Downsizing? We show you how

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By Vicky Shaw

The housing market's spring selling season is underway - and for some, this may mean down-sizing from a family-sized property to a new smaller home that better suits their needs at this stage in life. This can feel like a massive change, of course, and moving is often a big upheaval. But with some careful consideration, downsizing can be a really positive experience, according to NAEA (National Association of Estate Agents) Propertymark in the UK.

"The most important thing to consider is that you 'right-size' and find a property which suits your lifestyle," says Mark Bentley, NAEA Propertymark president. "Moving to a smaller property also releases equity trapped in the property, gives you a home which is easier to manage and, depending on the location, it could mean better access to local amenities, which will improve your quality of life."

Considering downsizing soon? Here are some tips from NAEA Propertymark to help keep the process simple and cost-effective...

1. Be practical and ruthless

If you're moving to a smaller home, you'll need a big clear-out. Approach it as though you're having the ultimate spring clean, or a 'house detox'. Your loft, garage and kitchen are all rooms that tend to accumulate clutter, so they're a good place to start. If an item has too much sentimental value to part with it, but you have no room for it, perhaps offer it to a family member, or consider putting it into storage to give yourself a bit more time.

2. Get organised

Make a list of rooms you need to clear out, the other tasks you need to complete, and the timescale you need to do it in. Knowing what you have to do and the time you have for each task will make the move less stressful.

3. Establish how much room you have

Don't start throwing furniture out until you've established how much space you have in your new home, as it could be costly to replace it all. Equally, if you over-estimate the space, you'll find it difficult to fit everything in on moving day. Draw up a to-scale floor plan to see how your furniture will fit into each room.

4. Think about the additional costs

Although downsizing may mean lower day-to-day running costs, there are various one-off moving costs to consider. Factor in any estate agency fees, report costs, solicitors' fees and removals.

5. Ask your buyer before you throw it out

If you're considering getting rid of some items, ask your buyer if they may be interested in buying it. Made-to-measure items such as curtains may not fit in your new home - but your buyer may want them.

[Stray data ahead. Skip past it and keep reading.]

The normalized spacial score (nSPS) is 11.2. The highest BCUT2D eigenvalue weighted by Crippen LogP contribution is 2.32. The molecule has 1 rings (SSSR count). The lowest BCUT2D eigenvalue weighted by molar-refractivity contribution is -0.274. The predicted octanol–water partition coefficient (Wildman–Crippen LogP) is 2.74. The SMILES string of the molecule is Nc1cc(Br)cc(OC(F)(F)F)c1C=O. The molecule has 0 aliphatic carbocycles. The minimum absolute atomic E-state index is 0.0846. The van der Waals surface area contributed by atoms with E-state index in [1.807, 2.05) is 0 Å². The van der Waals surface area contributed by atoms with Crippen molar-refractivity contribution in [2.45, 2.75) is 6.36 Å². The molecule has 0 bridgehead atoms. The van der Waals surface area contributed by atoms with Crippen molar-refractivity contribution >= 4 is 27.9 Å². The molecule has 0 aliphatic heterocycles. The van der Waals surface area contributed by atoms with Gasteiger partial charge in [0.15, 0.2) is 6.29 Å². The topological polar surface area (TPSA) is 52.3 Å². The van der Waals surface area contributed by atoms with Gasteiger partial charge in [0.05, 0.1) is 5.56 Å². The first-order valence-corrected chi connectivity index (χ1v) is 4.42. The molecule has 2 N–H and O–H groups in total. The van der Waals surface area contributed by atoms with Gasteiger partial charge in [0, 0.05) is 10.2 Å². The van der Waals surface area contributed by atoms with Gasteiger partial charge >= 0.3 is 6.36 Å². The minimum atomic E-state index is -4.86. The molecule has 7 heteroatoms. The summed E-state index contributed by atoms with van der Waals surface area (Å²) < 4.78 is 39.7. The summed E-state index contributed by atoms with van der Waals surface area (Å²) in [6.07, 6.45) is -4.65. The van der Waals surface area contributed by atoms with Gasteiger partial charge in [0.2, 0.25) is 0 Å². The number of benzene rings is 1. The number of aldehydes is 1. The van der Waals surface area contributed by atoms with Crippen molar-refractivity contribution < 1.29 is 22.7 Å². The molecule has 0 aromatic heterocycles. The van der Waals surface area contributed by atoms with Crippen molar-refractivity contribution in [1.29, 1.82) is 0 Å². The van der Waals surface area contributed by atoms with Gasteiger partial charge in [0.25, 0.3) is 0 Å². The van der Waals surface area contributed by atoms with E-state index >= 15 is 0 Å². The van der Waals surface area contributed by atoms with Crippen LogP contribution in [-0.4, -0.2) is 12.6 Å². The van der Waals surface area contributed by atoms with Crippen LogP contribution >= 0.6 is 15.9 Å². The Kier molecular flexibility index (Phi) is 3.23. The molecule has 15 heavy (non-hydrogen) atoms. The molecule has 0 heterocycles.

6. See who else wants your unwanted items

You could also try other ways of selling items, such as by placing them on online marketplaces or auctions. The money could go towards moving costs. Or, you could donate it your local charity shop or advertise it as 'free to a good home' so others can get use out of it.

7. Consider your new budget

Moving may mean your outgoings will change, and you'll have to budget slightly differently. Bills such as council tax, insurance and energy costs may change, and you may find you need to use transport more, or less, depending on the distance to local amenities.

8. Be clear when hiring movers

When you're researching the cost of hiring a moving company, be clear about what your requirements are and make sure you know what you're paying for. Whether you need help packing or if you're just looking for someone to move your stuff from A to B, professional movers can do as little or as much as you like. Alternatively, you can cut costs by roping in family or friends to help with the move. Not only can they help transferring items between the properties, but they can help with sorting through years of memories and personal items too.

9. Avoid splurging

Making a new home 'yours' is exciting, but try and hold off splurging on lots of new decorative items for the home. Until you know how you will live in a smaller space, it may not be a good idea to make any new purchases, in case they don't fit in.

10. Freshen up with low-cost improvements

A fresh lick of paint can give your new home a makeover at a relatively low cost. It may also be something you can do yourself, rather than hiring a professional.

Woman's Way